When I finally came home, I had a different perspective, because being in another culture taught me about new ways of being, new foods and new ways of dealing with people that returned home with me. I knew that I showed up with just myself and my suitcase, and built a world out of nothing.
Joe Sills: As a chef that’s fueled by world travel, how much did someone like an Anthony Bourdain have an impact on you?
Ellen Bennett: I think Anthony did a great job of showing people the honest truth about what happens in a kitchen, then traveling the world and showing what happens in everyone else’s kitchens. But people like Rick Bayless had a bigger impression on me.
I just happen to really love how he entered Mexican and Latin culture. He was 1,000% a foreigner in every way, shape and form; and yet, he entered with such gusto and really embraced it. At times, it felt like Rick was celebrating it more than the people who were there.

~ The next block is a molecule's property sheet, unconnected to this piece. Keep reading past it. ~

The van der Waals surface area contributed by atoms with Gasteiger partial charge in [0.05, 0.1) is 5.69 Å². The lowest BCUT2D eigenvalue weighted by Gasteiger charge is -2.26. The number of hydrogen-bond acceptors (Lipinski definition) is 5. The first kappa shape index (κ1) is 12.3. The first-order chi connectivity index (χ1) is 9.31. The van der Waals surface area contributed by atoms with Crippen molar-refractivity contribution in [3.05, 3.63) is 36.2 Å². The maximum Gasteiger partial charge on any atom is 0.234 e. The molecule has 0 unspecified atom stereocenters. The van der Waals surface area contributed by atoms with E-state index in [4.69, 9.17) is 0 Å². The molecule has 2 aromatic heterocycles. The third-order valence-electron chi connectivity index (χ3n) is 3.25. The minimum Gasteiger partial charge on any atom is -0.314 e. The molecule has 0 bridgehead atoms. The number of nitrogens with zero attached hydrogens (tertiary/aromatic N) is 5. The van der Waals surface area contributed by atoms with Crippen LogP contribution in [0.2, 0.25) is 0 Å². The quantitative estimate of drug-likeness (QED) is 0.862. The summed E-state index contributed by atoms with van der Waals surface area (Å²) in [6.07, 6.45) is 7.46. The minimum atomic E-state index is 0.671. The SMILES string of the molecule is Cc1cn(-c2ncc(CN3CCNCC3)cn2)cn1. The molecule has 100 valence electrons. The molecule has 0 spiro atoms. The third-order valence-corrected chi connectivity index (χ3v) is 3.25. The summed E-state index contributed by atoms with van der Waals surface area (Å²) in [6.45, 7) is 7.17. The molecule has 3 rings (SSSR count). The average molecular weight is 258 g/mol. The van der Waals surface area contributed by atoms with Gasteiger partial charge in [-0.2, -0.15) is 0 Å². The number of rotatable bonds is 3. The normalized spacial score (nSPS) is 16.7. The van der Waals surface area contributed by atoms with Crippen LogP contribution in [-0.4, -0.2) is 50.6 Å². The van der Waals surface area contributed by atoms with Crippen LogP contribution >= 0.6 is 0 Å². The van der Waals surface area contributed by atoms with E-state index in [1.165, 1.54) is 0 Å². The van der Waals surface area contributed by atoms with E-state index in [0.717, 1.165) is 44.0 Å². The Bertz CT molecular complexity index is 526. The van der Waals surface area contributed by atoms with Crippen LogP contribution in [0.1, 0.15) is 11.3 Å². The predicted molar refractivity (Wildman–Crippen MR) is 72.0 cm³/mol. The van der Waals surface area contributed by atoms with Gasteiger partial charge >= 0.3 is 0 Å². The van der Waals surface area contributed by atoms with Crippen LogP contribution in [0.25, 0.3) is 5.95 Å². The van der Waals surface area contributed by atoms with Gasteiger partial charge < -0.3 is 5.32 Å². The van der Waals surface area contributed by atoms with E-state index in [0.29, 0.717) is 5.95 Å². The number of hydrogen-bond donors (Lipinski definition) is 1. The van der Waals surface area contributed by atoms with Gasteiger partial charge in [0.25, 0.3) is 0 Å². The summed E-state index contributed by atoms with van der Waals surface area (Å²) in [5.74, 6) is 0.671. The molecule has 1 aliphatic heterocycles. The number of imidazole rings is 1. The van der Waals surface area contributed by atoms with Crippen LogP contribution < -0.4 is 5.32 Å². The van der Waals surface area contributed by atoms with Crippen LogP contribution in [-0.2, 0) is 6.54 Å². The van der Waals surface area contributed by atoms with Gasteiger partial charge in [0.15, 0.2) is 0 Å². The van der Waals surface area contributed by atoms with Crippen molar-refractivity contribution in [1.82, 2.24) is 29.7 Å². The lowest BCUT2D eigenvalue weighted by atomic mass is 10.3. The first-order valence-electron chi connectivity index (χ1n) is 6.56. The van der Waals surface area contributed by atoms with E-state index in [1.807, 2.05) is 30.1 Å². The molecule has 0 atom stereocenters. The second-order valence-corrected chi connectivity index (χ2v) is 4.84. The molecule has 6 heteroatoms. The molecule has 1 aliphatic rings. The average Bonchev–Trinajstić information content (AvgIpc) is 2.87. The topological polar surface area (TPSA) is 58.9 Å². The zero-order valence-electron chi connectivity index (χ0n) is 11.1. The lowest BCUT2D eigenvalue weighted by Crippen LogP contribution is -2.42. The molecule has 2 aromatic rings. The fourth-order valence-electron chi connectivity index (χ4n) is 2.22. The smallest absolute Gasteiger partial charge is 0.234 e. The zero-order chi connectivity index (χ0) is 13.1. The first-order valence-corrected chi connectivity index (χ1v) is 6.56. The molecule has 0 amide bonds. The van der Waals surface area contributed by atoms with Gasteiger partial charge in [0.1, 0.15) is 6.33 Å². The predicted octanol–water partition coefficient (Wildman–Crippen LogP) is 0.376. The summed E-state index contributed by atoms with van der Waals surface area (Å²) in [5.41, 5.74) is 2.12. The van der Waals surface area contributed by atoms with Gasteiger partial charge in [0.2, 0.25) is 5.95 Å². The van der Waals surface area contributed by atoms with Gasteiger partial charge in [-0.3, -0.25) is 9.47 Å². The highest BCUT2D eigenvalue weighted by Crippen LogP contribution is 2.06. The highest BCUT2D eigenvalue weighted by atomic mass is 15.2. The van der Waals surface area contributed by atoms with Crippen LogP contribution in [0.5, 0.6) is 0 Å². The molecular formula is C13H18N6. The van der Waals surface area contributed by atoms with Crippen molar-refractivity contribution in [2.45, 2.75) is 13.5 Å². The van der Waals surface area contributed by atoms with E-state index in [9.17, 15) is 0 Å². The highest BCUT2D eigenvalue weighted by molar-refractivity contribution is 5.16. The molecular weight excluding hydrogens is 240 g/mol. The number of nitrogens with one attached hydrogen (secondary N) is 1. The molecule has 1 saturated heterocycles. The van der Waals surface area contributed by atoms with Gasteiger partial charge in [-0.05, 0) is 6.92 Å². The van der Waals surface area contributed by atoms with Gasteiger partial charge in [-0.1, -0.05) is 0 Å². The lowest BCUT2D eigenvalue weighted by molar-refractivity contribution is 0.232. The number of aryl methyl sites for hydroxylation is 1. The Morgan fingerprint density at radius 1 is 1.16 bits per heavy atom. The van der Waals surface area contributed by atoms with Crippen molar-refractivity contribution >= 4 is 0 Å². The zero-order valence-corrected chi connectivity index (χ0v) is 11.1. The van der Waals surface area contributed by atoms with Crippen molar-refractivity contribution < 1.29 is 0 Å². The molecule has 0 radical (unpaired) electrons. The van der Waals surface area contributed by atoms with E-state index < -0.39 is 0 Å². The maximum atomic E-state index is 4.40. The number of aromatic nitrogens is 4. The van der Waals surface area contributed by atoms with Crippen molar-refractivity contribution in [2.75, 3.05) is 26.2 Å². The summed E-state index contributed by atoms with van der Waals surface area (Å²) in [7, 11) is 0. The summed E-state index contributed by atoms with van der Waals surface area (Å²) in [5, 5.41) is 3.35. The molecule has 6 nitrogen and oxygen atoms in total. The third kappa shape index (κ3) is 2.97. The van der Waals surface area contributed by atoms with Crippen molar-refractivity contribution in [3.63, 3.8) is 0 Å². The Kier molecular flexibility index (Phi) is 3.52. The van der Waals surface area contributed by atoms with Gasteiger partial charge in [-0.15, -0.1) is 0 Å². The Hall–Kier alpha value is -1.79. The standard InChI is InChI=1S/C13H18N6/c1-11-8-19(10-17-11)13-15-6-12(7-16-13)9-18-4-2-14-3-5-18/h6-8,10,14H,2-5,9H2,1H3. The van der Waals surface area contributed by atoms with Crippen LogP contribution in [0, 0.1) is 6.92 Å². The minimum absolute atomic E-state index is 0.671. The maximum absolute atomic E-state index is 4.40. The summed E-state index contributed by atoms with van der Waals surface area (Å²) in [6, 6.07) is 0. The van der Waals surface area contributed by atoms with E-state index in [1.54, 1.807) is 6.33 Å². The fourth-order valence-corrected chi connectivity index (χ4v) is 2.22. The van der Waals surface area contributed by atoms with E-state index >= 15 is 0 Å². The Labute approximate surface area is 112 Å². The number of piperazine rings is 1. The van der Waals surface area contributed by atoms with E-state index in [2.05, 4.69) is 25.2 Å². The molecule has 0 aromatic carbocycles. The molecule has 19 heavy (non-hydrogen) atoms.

That gave it new life and I think he had a huge impact on Mexican cuisine in general. Bayless was really Bourdain for me.
Joe Sills: How has the perception of Mexican food changed in the last decade?
Ellen Bennett: It has been radical. If I think back to when I lived in Mexico City, I vividly recall people back home telling me that I was insane. They told me I would get shot. They asked me why I would live there alone at 18. Along with that came this incorrect perception that Mexican food was all burritos and enchiladas—dishes with romaine lettuce and lots of cheese on top like Taco Bell.
Today, it seems like people are seeing that Mexico is really this place with tons of museums, and vibrant art. More and more people are excited about it. Now, it’s on the cover of “Condé Nast Traveller,” and even chefs there have shifted how they are cooking.